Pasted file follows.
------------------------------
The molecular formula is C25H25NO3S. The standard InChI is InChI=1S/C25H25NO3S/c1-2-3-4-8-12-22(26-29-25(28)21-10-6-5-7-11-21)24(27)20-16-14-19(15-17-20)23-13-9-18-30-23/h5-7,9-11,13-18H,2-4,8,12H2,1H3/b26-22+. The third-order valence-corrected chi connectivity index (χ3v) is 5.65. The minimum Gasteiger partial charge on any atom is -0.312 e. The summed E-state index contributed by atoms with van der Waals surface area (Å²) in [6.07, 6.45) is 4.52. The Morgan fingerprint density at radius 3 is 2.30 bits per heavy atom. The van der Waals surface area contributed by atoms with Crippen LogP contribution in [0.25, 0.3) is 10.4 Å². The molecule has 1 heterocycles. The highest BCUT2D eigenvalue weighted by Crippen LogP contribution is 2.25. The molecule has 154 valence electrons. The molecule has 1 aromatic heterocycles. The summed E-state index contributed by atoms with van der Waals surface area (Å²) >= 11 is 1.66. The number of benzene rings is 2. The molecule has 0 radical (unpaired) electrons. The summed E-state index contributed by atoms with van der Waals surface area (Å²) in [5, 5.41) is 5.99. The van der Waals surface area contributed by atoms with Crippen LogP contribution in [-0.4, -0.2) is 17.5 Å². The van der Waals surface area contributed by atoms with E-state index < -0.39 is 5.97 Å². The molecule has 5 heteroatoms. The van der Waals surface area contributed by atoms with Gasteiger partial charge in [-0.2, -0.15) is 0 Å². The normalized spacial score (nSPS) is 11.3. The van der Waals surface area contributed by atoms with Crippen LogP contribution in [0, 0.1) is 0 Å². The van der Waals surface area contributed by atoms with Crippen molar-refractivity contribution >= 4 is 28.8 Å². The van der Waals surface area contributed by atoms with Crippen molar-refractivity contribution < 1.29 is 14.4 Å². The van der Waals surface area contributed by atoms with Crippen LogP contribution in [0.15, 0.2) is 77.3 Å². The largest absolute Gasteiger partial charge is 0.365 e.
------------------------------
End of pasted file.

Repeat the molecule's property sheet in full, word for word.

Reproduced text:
The molecular formula is C25H25NO3S. The standard InChI is InChI=1S/C25H25NO3S/c1-2-3-4-8-12-22(26-29-25(28)21-10-6-5-7-11-21)24(27)20-16-14-19(15-17-20)23-13-9-18-30-23/h5-7,9-11,13-18H,2-4,8,12H2,1H3/b26-22+. The third-order valence-corrected chi connectivity index (χ3v) is 5.65. The minimum Gasteiger partial charge on any atom is -0.312 e. The summed E-state index contributed by atoms with van der Waals surface area (Å²) in [6.07, 6.45) is 4.52. The Morgan fingerprint density at radius 3 is 2.30 bits per heavy atom. The van der Waals surface area contributed by atoms with Crippen LogP contribution in [0.25, 0.3) is 10.4 Å². The molecule has 1 heterocycles. The highest BCUT2D eigenvalue weighted by Crippen LogP contribution is 2.25. The molecule has 154 valence electrons. The molecule has 1 aromatic heterocycles. The summed E-state index contributed by atoms with van der Waals surface area (Å²) >= 11 is 1.66. The number of benzene rings is 2. The molecule has 0 radical (unpaired) electrons. The summed E-state index contributed by atoms with van der Waals surface area (Å²) in [5, 5.41) is 5.99. The van der Waals surface area contributed by atoms with Crippen LogP contribution in [-0.4, -0.2) is 17.5 Å². The van der Waals surface area contributed by atoms with E-state index < -0.39 is 5.97 Å². The molecule has 5 heteroatoms. The van der Waals surface area contributed by atoms with Gasteiger partial charge in [-0.2, -0.15) is 0 Å². The normalized spacial score (nSPS) is 11.3. The van der Waals surface area contributed by atoms with Crippen LogP contribution in [0, 0.1) is 0 Å². The van der Waals surface area contributed by atoms with Crippen molar-refractivity contribution >= 4 is 28.8 Å². The van der Waals surface area contributed by atoms with Crippen molar-refractivity contribution < 1.29 is 14.4 Å². The van der Waals surface area contributed by atoms with Crippen LogP contribution in [0.15, 0.2) is 77.3 Å². The largest absolute Gasteiger partial charge is 0.365 e.